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Big Games Lead to Big Car Crashes for Sports Fans

Sports fans love a good game. When their team plays in an important game against a rival or in a playoff, and wins in a close contest, the fans' adrenaline levels shoot way up.

One of the results of this euphoria is an increased danger of car accidents. A new study has found that sports fans who witness a big win by their team are far more likely to be involved in a dangerous car accident. Shortly after big games, fatal car crashes increased around the sites of the big games, and increased even more in the winning teams' home towns.

Car accidents neither increased nor decreased in the losing teams' home towns.

The authors of the study, published in the Journal of Consumer Research, wrote, pithily, "While some sports junkies will be quick to tell you they live and die by whether their favorite sports team wins, there may be more truth in their statements than they know."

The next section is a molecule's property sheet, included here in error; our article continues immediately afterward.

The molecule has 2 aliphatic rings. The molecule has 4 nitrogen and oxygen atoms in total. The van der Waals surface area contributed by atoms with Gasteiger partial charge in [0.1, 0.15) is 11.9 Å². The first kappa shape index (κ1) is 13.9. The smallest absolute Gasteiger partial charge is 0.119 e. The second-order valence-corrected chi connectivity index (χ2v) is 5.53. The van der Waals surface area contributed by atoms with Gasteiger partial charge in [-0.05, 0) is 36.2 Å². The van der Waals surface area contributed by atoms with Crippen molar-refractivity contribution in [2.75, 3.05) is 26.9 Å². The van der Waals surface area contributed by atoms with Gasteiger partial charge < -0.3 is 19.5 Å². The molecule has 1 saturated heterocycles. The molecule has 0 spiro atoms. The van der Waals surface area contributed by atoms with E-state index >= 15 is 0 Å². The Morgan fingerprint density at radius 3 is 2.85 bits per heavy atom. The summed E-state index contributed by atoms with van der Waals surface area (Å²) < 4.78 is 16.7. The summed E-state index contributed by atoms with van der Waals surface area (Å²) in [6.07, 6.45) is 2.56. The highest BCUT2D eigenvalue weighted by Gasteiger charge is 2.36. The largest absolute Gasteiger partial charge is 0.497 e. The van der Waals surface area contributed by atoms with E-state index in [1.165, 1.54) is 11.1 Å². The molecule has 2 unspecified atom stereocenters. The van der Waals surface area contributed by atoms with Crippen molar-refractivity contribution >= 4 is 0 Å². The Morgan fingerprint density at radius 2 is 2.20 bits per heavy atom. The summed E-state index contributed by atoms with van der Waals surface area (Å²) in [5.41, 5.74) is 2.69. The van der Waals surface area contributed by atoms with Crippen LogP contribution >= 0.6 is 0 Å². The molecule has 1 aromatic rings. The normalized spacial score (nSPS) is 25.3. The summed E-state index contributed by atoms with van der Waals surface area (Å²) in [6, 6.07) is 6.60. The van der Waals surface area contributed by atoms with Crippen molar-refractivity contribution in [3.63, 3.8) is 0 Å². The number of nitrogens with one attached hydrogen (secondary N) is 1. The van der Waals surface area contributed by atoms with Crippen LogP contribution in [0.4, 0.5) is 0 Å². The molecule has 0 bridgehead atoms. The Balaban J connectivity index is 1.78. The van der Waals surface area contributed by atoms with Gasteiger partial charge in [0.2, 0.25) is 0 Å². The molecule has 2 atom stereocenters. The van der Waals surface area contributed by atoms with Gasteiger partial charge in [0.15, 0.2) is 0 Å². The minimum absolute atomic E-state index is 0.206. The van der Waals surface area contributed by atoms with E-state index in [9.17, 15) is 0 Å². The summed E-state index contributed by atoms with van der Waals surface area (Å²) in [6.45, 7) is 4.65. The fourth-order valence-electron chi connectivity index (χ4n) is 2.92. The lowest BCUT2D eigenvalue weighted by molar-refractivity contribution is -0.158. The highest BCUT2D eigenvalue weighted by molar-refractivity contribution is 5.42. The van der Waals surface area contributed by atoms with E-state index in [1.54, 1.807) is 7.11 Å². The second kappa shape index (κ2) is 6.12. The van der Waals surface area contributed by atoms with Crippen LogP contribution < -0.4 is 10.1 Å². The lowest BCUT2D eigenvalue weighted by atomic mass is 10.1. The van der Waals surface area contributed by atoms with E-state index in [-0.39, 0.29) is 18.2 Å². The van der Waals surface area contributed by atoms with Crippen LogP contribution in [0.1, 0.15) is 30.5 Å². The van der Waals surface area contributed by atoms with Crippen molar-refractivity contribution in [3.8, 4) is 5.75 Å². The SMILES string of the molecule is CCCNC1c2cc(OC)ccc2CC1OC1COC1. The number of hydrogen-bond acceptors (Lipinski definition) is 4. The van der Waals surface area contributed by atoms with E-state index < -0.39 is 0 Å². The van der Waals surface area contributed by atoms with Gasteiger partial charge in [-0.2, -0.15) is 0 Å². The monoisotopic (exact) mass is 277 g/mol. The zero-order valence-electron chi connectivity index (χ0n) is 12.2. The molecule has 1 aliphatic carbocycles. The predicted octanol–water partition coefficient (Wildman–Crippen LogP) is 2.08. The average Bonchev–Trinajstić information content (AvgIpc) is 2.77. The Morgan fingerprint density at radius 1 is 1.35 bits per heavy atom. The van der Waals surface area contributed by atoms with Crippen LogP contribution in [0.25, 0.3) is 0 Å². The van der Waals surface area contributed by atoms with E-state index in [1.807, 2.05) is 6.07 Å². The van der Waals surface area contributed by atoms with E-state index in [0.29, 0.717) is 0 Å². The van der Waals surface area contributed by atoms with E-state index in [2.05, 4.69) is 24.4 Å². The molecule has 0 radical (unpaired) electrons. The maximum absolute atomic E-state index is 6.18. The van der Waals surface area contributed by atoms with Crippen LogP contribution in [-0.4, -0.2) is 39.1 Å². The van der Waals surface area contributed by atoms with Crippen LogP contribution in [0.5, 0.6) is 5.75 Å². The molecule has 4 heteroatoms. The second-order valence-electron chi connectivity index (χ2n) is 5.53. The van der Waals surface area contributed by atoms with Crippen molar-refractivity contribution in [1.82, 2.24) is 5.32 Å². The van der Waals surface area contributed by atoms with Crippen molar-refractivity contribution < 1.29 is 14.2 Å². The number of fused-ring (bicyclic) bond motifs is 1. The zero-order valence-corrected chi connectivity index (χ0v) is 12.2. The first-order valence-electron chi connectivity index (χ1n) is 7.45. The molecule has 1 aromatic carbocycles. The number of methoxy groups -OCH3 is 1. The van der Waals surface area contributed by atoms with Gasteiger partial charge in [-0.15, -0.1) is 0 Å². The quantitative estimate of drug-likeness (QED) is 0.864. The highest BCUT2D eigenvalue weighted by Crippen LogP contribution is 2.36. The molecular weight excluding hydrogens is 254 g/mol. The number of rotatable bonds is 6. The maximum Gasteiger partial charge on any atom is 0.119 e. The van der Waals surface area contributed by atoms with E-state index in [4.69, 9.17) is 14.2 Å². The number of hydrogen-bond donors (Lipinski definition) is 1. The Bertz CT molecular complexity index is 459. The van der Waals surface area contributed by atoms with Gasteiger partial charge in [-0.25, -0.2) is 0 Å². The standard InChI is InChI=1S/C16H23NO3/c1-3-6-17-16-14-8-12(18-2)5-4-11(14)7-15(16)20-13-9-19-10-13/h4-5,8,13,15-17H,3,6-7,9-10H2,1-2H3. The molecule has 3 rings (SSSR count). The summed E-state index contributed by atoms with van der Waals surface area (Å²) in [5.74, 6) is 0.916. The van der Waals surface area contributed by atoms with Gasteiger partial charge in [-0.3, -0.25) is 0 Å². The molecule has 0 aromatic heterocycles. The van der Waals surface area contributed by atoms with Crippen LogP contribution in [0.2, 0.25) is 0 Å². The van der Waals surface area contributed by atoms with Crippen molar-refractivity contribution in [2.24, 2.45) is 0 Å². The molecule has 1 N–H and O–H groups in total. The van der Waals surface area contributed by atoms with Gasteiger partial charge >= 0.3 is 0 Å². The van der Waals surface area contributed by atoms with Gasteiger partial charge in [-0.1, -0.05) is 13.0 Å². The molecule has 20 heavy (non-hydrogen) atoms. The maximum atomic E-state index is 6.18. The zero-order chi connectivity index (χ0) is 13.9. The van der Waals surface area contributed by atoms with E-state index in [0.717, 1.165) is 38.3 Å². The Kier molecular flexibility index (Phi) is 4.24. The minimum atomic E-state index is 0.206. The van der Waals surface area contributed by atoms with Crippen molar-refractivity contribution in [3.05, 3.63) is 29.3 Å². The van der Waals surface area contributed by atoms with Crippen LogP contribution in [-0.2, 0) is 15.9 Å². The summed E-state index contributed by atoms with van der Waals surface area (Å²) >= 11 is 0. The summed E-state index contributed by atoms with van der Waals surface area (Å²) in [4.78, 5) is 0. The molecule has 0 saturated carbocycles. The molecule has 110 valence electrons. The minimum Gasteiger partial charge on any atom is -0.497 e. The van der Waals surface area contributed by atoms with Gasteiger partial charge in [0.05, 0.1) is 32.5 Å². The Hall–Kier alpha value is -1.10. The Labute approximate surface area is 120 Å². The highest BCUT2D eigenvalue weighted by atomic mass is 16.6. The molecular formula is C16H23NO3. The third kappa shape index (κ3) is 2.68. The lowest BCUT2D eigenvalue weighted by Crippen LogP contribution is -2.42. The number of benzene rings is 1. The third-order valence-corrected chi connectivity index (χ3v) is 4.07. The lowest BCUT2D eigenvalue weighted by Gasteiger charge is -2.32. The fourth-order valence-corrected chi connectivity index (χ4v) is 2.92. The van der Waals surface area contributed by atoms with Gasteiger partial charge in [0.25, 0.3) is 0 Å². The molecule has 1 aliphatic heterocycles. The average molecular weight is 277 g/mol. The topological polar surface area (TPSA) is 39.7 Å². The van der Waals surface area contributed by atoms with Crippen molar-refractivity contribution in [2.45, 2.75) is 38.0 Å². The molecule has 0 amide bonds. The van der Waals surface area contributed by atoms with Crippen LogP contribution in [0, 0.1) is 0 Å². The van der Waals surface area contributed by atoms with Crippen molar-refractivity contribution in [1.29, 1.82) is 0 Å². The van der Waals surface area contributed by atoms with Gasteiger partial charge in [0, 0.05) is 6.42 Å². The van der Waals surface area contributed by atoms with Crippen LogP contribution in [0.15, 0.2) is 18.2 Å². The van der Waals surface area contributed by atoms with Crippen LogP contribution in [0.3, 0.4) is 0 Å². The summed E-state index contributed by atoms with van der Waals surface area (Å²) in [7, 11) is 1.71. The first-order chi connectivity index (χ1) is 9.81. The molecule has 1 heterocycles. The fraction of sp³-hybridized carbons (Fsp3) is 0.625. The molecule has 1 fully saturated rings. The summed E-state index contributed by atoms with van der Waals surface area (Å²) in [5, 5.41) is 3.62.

The study examined more than 250 major professional and college sporting events over 8 years. The contests they looked at were highly anticipated. Sometimes final scores don't reflect the intensity of the game, so the researchers asked fans to rate the intensity of the experience from 1 to 5. The lowest score was 1, for a boring game, and 5 was the highest, for an extremely close contest.

Using data from the National Highway Safety Administration, the researchers found a correlation between close games and fatal crashes. In fact, Miami car accident attorneys noted that the research found that the closer the games, the higher the rate of deadly car accidents.

For each full point increase in the intensity of the game, the researchers found a 21% increase in fatalities near the game location, and found a 29% increase in fatalities in the winning team's home town.

The researchers speculated that either alcohol or testosterone accounted for much of the increase in poor driving, and further speculated that testosterone was the primary force driving fans to speed or engage in other reckless driving behaviors.

The researchers suggested using school songs or players' speeches to encourage fans to stay in the arena for a cooling off period after a big game. They also said fans should consider their emotional state if they are going to drive after a big game, and be aware of the dangers of vehicle crashes. 

Source: MSNBC "The thrill of victory, the agony of the car crash" 4/25/2011


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